Ms. Emerson needs to start thinking about her consituents health and stop these cement kiln's from putting people's health at risk which will end up costing us so much more than any of these cement kiln's are going to invest. Right now in Ms. Emerson's SE territory we have failing air quality and this most definitely needs to be cleaned up. These plants also produce large amounts of dioxin, very carcenigenic, harmful to the environment, and very deadly to the public. She needs to rethink her economic policies and start thinking about the people whom live in these areas. We pay your salary and the large corporations contribute to campaign funds. People should be your first choice and by the way there are plenty of corporations that you can bring to Missouri that don't pollute to the access that these companies do. Save our living conditions, it's the only way we, our children and our grand children will survive, leave them something instead of just living in the present. Your way of thinking is really messed up and so very inconsiderate of the people that voted you into office. Maybe you should retire if you can't think about the whole picture. Remember the more you pollute the more the farmers have to put lime all over there fields to tone the acidity caused by the pollution, we are now a grape vineyard state with more cropping up everyday and the pollution over time will not only change the soils acidity but will change the taste of the grapes and will actually put these people out of business, and last but not the least of the pollution caused by these plants and others like them the health risk are numeral and the children and elderly will quite frankly pay with there health even causing children whom live in or around the surrounding areas with respirtory illnesses and in some death attributed by the pollution. When mercury comes out a smoke stack, it can travel for up to 10 miles through the air meaning you can inhale it, which mercury poisoning is a terrbile way to go, or you can injest it through the food produced around these areas to the water drink. It also gets into the creeks and streams, which it then turns to methenol mercury and gets into fish, people fish in those streans and eating a fish can be very hazardous to your health so tourism is at stake too. Think before you decide because the people as watching and they are not happy with any of you in this state and elsewhere. Do the right thing for a change vote to clean up these messes instead of sentencing your constituents to health issues and in a lot of cases even death. Stop corporate greed most don't pay there fair share right now, vote to clean up a mess that should not of been allowed to start up in the first place.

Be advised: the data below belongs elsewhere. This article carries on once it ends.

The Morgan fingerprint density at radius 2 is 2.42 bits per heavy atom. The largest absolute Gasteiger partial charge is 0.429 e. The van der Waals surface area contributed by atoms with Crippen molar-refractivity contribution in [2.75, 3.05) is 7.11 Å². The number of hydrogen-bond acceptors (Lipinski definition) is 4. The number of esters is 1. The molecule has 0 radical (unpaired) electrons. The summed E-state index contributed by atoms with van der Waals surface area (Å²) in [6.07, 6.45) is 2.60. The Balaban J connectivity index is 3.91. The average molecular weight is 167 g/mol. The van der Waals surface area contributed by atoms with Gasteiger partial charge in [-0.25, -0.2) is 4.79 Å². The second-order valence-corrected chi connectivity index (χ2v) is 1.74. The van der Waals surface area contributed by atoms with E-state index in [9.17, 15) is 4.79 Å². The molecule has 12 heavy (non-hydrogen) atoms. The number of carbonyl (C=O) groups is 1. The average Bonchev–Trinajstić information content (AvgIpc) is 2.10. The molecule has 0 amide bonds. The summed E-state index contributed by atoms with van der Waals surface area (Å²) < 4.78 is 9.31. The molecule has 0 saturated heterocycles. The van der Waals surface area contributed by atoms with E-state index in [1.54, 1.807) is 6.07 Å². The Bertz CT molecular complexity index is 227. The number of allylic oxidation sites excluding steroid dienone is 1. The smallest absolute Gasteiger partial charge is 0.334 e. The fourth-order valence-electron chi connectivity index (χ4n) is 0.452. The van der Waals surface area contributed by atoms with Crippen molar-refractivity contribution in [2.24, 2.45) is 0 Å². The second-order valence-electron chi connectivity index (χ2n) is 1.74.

-- Posted by veryconcernedwoman on Mon, Oct 31, 2011, at 4:13 PM